The primary purpose of H-Canada is to stimulate dialogue among scholars who study Canadian history. H-Canada enables scholars in history and related disciplines to: communicate current research and research interests; discuss new articles, books, papers, approaches, methods, and tools of analysis; and test new ideas, and share comments and tips on teaching.

Recent Content

CfP: Connected Histories, Mirrored Empires: British and French Imperialism from the 17th through 20th centuries

Conference Call for Papers


Connected Histories, Mirrored Empires
British and French Imperialism

from the 17th through 20th centuries

Alice Conklin

Richard Drayton

­Pier Larson

François-Joseph Ruggiu

HNet Job Guide, week of August 24, 2015

The following jobs were posted to the H-Net Job Guide from 17 August 2015 to 24 August 2015. These job postings are included here based on  the categories selected by the list editors for H-Canada. See the  H-Net Job Guide website at for more information.


American Academy of Arts & Sciences - Visiting Scholars - Junior Faculty and Post-Doctoral Fellowships

CFP: Race, Gender, and Power in the Mormon Borderlands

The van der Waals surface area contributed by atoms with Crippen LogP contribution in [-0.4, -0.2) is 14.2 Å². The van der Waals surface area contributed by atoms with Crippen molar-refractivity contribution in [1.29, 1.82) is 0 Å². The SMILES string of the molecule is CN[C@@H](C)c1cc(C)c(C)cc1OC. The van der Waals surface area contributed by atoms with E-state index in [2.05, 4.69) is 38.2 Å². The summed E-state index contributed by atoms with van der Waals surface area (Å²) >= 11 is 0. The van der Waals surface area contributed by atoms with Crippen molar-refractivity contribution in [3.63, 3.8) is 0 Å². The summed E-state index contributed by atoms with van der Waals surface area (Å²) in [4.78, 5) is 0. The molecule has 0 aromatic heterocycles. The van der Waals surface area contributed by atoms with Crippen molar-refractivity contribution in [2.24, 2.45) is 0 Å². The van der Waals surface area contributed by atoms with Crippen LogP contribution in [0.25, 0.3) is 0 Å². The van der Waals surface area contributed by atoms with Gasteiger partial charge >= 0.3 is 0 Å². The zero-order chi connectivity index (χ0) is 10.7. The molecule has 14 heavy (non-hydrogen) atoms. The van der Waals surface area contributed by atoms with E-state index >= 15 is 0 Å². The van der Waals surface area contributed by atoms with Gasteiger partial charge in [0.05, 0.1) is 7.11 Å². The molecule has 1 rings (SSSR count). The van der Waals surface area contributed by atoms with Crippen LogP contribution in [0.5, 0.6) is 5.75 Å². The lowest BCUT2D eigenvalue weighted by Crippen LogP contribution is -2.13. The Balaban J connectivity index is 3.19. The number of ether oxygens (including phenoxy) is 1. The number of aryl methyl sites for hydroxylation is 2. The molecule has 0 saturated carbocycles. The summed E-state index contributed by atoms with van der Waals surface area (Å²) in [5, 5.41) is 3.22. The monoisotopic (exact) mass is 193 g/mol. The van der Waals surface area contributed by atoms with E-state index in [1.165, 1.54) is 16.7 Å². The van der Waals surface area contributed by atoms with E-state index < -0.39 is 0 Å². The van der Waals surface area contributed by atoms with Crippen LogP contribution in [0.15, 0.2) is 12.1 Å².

Race, Gender, and Power on the Mormon Borderlands

Type: Call for Papers

Date: October 15, 2015

Subject Fields: African American History / Studies, Canadian History / Studies, Native American History / Studies, U.S. - Mexico Borderlands, Women's & Gender History / Studies



Race, Gender, and Power in the Mormon Borderlands

Joan Mitchell Award for travel to the Laurier Archives

The Laurier Archives at Wilfrid Laurier University invites applicants for the Joan Mitchell Travel Award.  The award of $1000 CAD supports scholars who wish to conduct research in the Laurier Archives' collections.  The Laurier Archives collecting areas include the history of the environmental conservation movement in Canada (with emphases on water resources, Canada's North, and biosphere reserves in Canada) , and the Evangelical Lutheran Church in Canada. The Archives holds Lutheran parish records from across Eastern Canada.